The mineral known as "zeolite" or "zeolites" has many different chemical elements in its composition. In general, zeolites are aluminosilicate minerals that can carry water in their crystalline structure and have the formula M2/nO.Al2O3.xSiO2.yH2O.
The formula for zeolite stands in for these ratios: M can be any one of a number of metals, including sodium, lithium, potassium, calcium and magnesium. The variable "n" stands for the valence of the metal cation, and "y" for the number of water molecules in the structure of zeolite, according to the Research Foundation at State University of New York (SUNY). A zeolite will have at least one silicon atom for every aluminum atom, as the Abbey Newsletter describes.
Heat causes zeolites to let go of their water molecules and pick up other molecules from their environment through the process of adsorption, not to be confused with absorption. The structure of zeolite targets molecules of particular diameters, according to the University of California, San Diego (UCSD).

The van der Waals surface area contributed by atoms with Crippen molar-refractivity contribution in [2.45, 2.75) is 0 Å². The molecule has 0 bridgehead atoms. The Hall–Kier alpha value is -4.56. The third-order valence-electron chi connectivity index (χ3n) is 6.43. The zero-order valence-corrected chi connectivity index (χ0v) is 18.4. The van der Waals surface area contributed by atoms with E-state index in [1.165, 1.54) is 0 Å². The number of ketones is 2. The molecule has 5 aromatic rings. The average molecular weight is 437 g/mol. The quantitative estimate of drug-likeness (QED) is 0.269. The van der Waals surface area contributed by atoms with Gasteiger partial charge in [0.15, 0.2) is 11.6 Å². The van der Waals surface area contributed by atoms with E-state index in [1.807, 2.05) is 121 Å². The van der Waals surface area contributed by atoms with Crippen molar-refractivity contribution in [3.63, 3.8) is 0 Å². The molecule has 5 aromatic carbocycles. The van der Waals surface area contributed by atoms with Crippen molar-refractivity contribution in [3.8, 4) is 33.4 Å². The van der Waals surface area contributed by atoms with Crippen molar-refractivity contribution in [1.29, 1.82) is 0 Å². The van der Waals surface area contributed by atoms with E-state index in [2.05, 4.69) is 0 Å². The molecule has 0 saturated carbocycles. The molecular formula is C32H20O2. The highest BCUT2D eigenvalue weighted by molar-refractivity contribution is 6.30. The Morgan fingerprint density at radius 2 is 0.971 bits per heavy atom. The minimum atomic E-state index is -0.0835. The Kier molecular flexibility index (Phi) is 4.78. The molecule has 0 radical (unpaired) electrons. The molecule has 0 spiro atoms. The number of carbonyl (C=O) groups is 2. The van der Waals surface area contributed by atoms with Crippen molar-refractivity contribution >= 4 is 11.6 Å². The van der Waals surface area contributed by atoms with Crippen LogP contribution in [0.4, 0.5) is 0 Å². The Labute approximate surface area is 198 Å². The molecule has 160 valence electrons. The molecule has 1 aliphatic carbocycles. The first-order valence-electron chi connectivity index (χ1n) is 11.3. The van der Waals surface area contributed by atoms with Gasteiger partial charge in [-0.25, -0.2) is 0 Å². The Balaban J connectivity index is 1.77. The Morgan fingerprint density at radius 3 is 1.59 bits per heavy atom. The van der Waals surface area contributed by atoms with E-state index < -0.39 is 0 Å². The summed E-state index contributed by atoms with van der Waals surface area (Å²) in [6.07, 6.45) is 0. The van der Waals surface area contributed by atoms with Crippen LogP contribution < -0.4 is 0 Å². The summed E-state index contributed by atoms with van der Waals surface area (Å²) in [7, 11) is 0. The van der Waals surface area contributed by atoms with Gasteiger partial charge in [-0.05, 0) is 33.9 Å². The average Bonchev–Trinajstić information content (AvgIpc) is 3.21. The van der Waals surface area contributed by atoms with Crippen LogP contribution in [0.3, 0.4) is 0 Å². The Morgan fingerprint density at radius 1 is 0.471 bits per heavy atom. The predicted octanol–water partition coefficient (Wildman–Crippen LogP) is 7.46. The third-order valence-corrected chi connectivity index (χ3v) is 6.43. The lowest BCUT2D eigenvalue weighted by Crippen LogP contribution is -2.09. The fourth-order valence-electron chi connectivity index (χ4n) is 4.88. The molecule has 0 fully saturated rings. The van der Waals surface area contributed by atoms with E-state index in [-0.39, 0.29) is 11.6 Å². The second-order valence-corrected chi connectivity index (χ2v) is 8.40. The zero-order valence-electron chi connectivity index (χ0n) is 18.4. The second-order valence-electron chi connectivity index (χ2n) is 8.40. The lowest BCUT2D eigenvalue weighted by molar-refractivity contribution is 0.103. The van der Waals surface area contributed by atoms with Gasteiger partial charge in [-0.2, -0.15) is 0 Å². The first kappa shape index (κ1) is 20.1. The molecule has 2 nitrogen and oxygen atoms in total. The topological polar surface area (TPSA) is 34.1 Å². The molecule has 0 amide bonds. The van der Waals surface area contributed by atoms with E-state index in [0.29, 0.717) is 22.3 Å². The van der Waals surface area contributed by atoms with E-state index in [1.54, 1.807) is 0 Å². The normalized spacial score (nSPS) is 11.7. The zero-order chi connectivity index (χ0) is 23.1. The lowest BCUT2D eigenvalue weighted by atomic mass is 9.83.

Zeolites have a high capacity for adsorption. UCSD defines adsorption as the process by which molecules bind to a surface. Molecules with a strong taste or odor bind strongly to adsorbent surfaces.
Many industrial and home applications exist for zeolites. Laundry detergents, for instance, use large quantities of zeolite minerals for their ability to soften water. Because zeolites adsorb odorous and polluting compounds, their applications range from home cleaning to nuclear waste treatment.
Most zeolites used in commercial applications have been synthesized, as natural zeolites usually appear already bound to other metals and minerals.